An Exercise in Analyzing Tone
Using Non-Fiction Prose Tone - the attitude an author displays. The attitude may be focused toward the subject being written about or toward the audience. The key to unlocking tone in a piece of literature is through the following elements: diction, imagery, details, language, and syntax. These elements are also known as DIDLS. Diction-the author's choice of words and phrases Imagery-the mental pictures the author creates, appeals to All 5 Senses Details-elements the author chooses to be specific about, and, in some cases, the elements the author chooses not to be specific about Language- the figurative language used as well as the register of language an author uses to communicate: the emotional distance between the author and the subject
5 Registers of Language Frozen – pledge, constitution…the words do not change
Formal - lecture, business….no casual language
Consultative – conversation between 2 or more parties…no slang
Intimate – Code words shared between small groups i.e. close friends or family
Syntax -the grammatical structure of individual sentences, and the construction of the piece as a whole. May also include persuasive appeals and/or syllogism.
A frequently used prompt in the essay section of the AP Language and Composition exam is one that will ask the students to analyze the author’s attitude (tone) in a given selection.
Students will need to be able to analyze the different elements that characterize attitude(s) in a selection, and to synthesize those elements into a prevailing tone. The upper level essays will recognize a complex attitude in a selection. "Complex" in this context means more than one. Buzzwords to be aware of in the essay prompt are:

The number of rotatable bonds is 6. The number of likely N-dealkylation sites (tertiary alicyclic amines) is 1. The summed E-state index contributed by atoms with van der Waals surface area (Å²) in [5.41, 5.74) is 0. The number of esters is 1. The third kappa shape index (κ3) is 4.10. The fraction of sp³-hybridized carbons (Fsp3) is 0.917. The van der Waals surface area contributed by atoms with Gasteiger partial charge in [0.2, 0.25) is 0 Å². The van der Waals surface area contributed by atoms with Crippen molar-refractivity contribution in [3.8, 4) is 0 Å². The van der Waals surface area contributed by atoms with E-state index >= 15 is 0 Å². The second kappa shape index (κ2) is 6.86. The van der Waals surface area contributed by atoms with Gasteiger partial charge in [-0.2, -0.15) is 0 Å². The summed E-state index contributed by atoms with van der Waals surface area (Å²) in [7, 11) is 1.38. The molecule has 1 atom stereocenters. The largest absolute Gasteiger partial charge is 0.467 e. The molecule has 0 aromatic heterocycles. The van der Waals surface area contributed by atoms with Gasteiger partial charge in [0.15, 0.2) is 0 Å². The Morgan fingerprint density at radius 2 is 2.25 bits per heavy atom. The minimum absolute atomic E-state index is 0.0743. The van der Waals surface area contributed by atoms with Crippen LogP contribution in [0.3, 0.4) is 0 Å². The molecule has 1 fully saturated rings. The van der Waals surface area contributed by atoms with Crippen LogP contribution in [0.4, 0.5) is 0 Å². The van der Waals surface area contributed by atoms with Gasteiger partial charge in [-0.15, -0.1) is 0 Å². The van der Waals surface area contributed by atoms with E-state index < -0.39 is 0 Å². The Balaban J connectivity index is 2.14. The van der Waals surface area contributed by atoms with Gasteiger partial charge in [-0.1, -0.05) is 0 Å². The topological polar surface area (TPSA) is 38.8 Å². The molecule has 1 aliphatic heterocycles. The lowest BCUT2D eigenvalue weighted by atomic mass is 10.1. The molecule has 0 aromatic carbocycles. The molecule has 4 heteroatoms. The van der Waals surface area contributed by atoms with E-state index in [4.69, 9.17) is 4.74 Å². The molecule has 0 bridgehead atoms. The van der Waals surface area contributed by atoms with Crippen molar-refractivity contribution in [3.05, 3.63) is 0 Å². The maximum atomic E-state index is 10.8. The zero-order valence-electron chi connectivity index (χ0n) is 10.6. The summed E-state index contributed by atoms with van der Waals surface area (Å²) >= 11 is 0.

BOTTOMLINE: ALL of these Buzz Words want you to do the SAME THING…DIDLS!!!
Simply put, what the student is being asked to do is to identify an ABSTRACTION (the attitude) through the use of CONCRETE elements (DIDLS) diction, imagery, details, language, and syntax.
An effective method for analyzing tone is to keep a dialectical journal of the elements of tone while the student is reading the selection. The dialectical journal helps the student keep track of those concrete elements of tone, and provides the opportunity to develop commentary on those elements.
Fold a piece of paper in half lengthwise. List the concrete element on the left side of the page. The student should write one to two sentences of commentary for each concrete element listed directly opposite the element on the right side of the page. The concrete element is ‘how” an attitude is characterized. Commentary is “why” that element helps to characterize an attitude.
“How is the Attitude is Characterized”,“Why”,“What is revealed?”,
“Concrete detail”, “Quotation” “What is learned?”
“burden” (diction) A burden is something that weighs you down. A thing that you carry with you, despite the load.
After the first timed writing is completed, then ask the student the following questions.
What is the Attitude? What other feelings did Dick feel?
Better writers recognize that emotions and tone is complex in nature – all the feelings surroundings Gregory’s “Shame” are abstract elements that you cannot touch. This time in your second timed writing your essay’s organization should shift to focus around abstract elements and how the DIDLS support these abstract emotions. Write a fully developed four-paragraph essay and create a strong conclusion that conveys the lesson of the piece… “life lesson” or “universal truth” of the piece.
TIMED WRITING #2
Read the following selection by author and activist Dick Gregory carefully. Then, in a well-organized essay, discuss how Gregory uses language to convey his complex attitude toward his subject.
Organization of your 4 paragraph essay
Intro – Prompt…”The feelings of anger and unworthiness aid in forming Dick Gregory’s complex attitude of Shame.”
Paragraph #1 – Anger is depicted through 3 of the DIDLS to support
Paragraph #2 – Unworthiness is depicted through 3 of the DIDLS to support
Conclusion- Convey the lessoned learned of the piece